The European debut of the Riley Mk. 30 Gibson will come on Michelin tires, with Keating Motorsports team principal Ben Keating confirming he’s has opted to go with the French tire manufacturer for next month’s 24 Hours of Le Mans.
Keating will be joined by longtime co-driver Jeroen Bleekemolen and GM factory driver on-loan Ricky Taylor for the twice-around-the-clock endurance classic.
It is one of only four expected LMP2 entries to use Michelins in the 25-car class, joining European Le Mans Series squads IDEC Sport Racing, Panis Barthez Competition as well as 2016-17 Asian Le Mans LMP3 runner-ups ARC Bratislava, which have all entered Ligier JS P217 Gibsons.
“We chose to go with the Michelin tires,” Keating told Sportscar365. “I’m not sure how Michelin is going to compare to the Dunlops that the WEC teams are running.
“There are still some gambles out there and only time will tell.”
Keating is no stranger to the brand, with his Riley Motorsports-entered Dodge Viper GTS-R having utilized Michelins in his Le Mans debut in the GTE-Am class in 2015.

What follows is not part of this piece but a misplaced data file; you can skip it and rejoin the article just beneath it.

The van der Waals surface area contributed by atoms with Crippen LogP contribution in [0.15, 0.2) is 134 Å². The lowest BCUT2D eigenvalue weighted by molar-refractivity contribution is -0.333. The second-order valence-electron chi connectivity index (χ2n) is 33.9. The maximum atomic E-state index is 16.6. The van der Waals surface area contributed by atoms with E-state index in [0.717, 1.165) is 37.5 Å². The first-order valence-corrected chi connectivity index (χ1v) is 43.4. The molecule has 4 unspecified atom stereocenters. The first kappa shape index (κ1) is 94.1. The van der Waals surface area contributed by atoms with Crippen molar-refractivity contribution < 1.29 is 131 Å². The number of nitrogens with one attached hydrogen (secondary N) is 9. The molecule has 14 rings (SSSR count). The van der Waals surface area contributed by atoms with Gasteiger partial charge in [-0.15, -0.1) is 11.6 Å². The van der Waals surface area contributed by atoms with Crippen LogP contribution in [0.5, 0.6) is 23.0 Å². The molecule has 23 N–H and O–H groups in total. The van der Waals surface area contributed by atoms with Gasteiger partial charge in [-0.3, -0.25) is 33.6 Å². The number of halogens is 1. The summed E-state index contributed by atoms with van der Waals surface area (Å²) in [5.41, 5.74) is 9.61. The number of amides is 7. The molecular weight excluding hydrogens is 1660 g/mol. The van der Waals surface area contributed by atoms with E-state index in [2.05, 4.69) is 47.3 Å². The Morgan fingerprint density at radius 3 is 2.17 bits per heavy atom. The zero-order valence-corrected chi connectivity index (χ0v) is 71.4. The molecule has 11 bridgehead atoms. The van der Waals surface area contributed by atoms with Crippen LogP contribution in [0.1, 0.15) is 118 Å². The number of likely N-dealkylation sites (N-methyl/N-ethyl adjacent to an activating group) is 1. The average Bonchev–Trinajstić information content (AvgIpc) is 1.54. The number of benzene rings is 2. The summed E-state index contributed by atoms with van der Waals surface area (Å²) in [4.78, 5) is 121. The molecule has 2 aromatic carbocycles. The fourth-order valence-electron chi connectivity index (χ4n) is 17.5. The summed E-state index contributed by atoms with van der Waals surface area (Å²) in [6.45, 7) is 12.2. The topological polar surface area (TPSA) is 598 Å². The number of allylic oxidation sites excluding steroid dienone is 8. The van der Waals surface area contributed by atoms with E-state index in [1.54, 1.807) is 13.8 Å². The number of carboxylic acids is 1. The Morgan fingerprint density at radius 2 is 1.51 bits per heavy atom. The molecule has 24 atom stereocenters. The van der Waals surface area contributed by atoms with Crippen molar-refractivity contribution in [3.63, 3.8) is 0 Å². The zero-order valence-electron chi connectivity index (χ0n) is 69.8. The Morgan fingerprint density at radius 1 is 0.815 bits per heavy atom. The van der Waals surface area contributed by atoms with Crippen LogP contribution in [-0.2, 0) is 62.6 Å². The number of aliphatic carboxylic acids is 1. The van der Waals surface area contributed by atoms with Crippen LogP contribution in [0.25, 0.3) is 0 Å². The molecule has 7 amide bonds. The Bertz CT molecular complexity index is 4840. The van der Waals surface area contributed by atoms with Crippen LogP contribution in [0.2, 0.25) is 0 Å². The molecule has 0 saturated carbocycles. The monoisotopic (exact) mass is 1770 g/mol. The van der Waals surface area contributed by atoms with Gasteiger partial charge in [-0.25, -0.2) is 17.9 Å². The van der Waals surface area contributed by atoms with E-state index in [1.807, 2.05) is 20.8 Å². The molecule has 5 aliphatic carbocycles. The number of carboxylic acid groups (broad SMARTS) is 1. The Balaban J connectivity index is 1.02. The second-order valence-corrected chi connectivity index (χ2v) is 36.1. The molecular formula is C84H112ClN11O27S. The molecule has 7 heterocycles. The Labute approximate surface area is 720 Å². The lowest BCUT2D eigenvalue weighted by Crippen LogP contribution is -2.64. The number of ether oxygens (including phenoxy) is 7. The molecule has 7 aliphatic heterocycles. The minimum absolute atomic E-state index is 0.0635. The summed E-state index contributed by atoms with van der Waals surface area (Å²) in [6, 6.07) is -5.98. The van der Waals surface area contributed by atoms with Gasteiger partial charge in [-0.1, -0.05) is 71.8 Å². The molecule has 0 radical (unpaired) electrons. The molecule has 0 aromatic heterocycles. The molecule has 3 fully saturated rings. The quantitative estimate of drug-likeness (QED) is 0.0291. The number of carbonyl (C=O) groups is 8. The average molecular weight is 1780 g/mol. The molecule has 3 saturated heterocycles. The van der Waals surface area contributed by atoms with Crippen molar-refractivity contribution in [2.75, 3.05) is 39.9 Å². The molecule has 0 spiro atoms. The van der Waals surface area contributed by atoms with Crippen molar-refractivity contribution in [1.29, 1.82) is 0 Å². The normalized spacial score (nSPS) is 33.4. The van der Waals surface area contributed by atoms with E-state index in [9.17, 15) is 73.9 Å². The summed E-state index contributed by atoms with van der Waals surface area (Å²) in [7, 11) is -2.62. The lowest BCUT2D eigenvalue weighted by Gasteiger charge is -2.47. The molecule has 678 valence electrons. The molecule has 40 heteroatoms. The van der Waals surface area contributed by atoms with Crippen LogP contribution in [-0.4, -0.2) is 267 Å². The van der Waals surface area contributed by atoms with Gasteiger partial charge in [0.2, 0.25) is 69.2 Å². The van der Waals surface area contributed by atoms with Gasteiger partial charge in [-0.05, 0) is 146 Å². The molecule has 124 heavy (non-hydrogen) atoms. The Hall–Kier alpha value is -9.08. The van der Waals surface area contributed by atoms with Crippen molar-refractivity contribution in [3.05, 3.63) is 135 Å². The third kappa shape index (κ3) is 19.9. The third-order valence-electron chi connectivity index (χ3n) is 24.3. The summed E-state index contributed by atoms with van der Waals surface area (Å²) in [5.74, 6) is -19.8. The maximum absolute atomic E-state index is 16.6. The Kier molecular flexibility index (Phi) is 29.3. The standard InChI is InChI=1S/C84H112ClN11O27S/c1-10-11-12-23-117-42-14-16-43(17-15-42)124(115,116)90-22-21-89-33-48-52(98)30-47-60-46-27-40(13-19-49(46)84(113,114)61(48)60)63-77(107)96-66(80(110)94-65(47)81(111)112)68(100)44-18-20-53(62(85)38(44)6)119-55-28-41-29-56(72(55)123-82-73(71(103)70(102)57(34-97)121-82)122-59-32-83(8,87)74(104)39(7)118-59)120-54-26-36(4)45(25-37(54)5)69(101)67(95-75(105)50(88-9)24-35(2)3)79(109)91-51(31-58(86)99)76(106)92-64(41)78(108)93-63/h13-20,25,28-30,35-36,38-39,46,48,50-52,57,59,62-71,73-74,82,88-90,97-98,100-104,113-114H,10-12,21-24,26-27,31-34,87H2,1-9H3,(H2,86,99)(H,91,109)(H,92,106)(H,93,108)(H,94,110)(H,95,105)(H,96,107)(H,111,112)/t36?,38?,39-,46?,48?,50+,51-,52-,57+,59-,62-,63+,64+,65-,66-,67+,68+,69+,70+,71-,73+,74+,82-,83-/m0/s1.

Michelin has made significant off-season strides to its LMP2 tire offerings, having rolled out with an all-new intermediate tire, as well as updating the size of the front tire to adhere to the new regulations.
“We changed a little bit of philosophy to adapt to the race conditions,” said Jerome Mondain, Michelin Endurance Racing Program Manager.
“We were very competitive with our full wet tire for a couple of years but we saw that it didn’t really stick to race strategy and how the races are managed.
“With the new cars and the new regulations, we started from completely [scratch]. We thought it was a good time to change a little bit of the strategy and to have an intermediate [tire] to replace the extreme wet, when there wasn’t a real need right now.”
The Keating team is coming off a two-day test at NOLA Motorsports Park, which saw all three drivers gain seat time ahead of the official test day on June. 4.
“I’ve got a ton of faith in Bob and Bill Riley and their ability to design an incredible car,” Keating said. “They’ve been doing it for so long, they’ve got so many tricks of the trade, I expect the car to be great.
“But you don’t really know until you get to Le Mans and you get to go wheel-to-wheel with some of the other cars.”
Ryan Myrehn contributed to this report